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A Condo Board's Inaction on Noise Exposes Loopholes in the Law

Frank Lovece in Board Operations on November 30, 2012

Foxwood Square, New Springville, Staten Island

Nov. 30, 2012

The issue, says Cummings, 59, a teacher, arose soon after she bought her condo in 2008. Through her bedroom's wooden floors came a low hum she traced to the boiler room for that section of apartments, which house heating elements consist of a hot-water system supplied by constantly running water pumps near the boiler. She described the sound to the Staten Island Advance as "this hum, this racket. It sounds like a [ratcheting] motor."

She lived with it until 2010, when it finally became intolerable for her, and she contacted the condo board for help. But until this past spring the board, inexplicably, refused to remediate the problem. Why? Building manager Kevin Liota of Wentworth Property Management, a division of Cooper Square Realty, declined to comment to Habitat, and the previous manager, Linda Romolo, told the Advance in a statement, "We simply reported the matter to the community's attorney." Board members did not return Advance phone calls. Cummings could not be reached by phone today and did not immediately respond to an e-mail.

Statute-to-Noise Ratio

Part of the problem is that the board simply may not have been legally required to do anything, no matter how much it may have been ethically required. A thicket of statutes and case law surrounds co-op and condo noise issues.

The major court decision came with 1995's Nostrand Gardens Co-op vs. Howard, which found a Brooklyn co-op at fault for not having taken "effective steps" to abate the nuisance after a shareholder repeatedly reported "excessive noise emanating from an apartment … throughout the late night and early morning hours." But one attorney unaffiliated with the Foxwood Square issue says the implied warranty of habitability referred to in Nostrand and subsequent cases doesn't apply to condominium boards since there's no landlord-tenant relationship — the way there is in co-ops, which operate under a proprietary lease.

However, Local Law 113 of 2005 does specify that "circulation devices" such as central air-conditioning units on a building's roof or water-circulation devices in a basement cannot create sound above a certain a weighted spec of "42 dB[A]." (For more detail, go to this New York City Department of Environmental Protection page.)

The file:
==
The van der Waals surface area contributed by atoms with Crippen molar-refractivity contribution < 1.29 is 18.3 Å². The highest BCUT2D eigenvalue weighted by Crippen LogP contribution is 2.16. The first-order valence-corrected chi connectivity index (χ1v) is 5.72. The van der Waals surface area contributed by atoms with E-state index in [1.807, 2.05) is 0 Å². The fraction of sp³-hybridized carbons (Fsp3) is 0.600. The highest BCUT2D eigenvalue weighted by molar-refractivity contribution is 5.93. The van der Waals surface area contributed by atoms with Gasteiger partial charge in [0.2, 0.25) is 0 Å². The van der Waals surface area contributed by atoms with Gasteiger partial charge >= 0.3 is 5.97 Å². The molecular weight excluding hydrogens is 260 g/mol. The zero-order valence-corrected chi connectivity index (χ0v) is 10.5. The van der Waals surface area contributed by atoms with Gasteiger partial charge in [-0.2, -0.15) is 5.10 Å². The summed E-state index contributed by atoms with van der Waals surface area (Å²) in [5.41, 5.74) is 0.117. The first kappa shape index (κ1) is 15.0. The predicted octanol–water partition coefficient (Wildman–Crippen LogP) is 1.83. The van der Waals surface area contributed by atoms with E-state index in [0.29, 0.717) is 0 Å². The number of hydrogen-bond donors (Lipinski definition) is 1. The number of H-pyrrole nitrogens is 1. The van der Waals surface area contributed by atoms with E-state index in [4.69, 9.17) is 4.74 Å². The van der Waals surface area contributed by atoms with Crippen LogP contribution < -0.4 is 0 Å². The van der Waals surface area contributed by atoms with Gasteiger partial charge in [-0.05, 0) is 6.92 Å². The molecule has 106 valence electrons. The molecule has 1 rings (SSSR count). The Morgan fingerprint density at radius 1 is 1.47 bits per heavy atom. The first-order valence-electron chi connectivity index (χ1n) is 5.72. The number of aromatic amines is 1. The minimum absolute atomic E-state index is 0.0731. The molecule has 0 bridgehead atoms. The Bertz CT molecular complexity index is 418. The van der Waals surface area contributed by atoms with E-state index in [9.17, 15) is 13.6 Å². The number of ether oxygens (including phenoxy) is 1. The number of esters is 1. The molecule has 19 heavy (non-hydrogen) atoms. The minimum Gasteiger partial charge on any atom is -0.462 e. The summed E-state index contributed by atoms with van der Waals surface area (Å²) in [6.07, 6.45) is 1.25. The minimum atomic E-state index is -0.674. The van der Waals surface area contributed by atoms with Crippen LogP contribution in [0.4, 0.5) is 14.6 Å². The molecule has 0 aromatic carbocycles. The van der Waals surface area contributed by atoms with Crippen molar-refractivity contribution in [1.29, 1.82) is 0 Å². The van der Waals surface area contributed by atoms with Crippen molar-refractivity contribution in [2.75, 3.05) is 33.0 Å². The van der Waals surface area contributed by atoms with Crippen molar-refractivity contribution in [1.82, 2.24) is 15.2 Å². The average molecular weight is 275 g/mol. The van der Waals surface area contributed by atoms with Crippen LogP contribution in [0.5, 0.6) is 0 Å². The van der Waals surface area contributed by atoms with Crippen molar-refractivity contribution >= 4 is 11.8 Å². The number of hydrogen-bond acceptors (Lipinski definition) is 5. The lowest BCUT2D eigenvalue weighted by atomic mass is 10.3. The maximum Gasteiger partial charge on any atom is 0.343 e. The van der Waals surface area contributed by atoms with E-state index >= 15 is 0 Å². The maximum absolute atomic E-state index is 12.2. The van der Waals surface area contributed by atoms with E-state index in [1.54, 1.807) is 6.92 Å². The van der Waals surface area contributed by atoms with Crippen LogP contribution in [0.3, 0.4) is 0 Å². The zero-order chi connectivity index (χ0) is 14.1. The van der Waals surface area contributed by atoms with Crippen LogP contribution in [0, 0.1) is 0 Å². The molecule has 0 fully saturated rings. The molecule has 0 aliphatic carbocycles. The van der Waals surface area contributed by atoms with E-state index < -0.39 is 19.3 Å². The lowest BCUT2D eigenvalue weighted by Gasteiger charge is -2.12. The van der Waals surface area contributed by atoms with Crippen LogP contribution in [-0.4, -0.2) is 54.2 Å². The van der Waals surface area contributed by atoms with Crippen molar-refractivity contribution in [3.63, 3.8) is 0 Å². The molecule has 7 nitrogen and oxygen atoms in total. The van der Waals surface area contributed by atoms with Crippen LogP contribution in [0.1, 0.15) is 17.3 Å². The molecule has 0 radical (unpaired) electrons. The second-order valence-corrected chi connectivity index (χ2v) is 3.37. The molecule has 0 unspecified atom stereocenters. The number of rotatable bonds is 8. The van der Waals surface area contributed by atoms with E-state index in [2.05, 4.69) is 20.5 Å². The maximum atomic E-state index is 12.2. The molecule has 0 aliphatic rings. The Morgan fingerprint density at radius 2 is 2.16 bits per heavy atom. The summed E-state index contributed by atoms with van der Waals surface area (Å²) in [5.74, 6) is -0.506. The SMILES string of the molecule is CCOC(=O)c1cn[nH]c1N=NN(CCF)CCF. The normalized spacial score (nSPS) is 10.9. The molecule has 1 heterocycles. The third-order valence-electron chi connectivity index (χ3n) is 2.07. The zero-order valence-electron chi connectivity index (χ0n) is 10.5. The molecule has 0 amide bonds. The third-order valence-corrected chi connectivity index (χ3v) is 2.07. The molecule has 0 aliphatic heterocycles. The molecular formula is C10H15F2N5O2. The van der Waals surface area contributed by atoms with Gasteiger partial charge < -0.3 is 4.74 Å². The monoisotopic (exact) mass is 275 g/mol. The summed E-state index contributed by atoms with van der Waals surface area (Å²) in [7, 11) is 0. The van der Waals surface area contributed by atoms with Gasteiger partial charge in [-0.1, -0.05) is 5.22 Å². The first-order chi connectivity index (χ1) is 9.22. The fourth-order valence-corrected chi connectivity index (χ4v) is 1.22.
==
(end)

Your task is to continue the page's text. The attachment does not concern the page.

See also 

Linda Cummings' YouTube

Channel, CondoDLoop

So, in December 2011, Cummings paid to bring in sound engineer Dan Prosseda of the Brooklyn company Sound Control. He confirmed in his report that, "Upon entering the premises, there was a constant humming noise present near the radiators as well as vibration in the piping," and he took measurements in the kitchen, living room and bedroom. He found statistically weighted "A" levels of 35-38 decibels (dB), and noted that the boiler-room pumps "are in compliance with the code." But he also noted that sounds emitted by most electric pumps are at a frequency that the weighted "A" specification doesn't cover — and that in real terms, the noise levels were at a very high 59-63dB.

Moreover, he found that the boiler room didn't appear to show "vibration isolators in the hot water pipes, as well as marginal hanging isolators for the pumps. These would probably isolate some vibration from the building structure but not through the radiator pipes."

Let's Go to the Video

Perhaps because of some combination of that report and Cummings' YouTube channel in which she posted videos of the noise and of a lack of soundproofing in the boiler room, the condo board finally took action earlier this year, paying Galante Home Improvement $1,750 to install QuietRock brand soundproofing, according to a contract Cummings obtained.

As the Advance reported, engineer Prosseda examined the space in April and found less-than-optimal handiwork, such as spaces in the ceiling through which sound could penetrate; improperly installed drywall with gaps; and seams with unfinished taping. The paper wrote that, "Other findings, according to Prosseda, report that some areas could be a fire hazard or violation."

Cummings, in January, turned her bedroom into a storage area and moved her bed into the living room, effectively turning her unit into a studio apartment. Given the low cost of soundproofing — especially compared to the wasted time and effort the board expended and the human cost of Cummings' suffering — it's not unreasonable to hold this as an example of ineffective and even callous board behavior.


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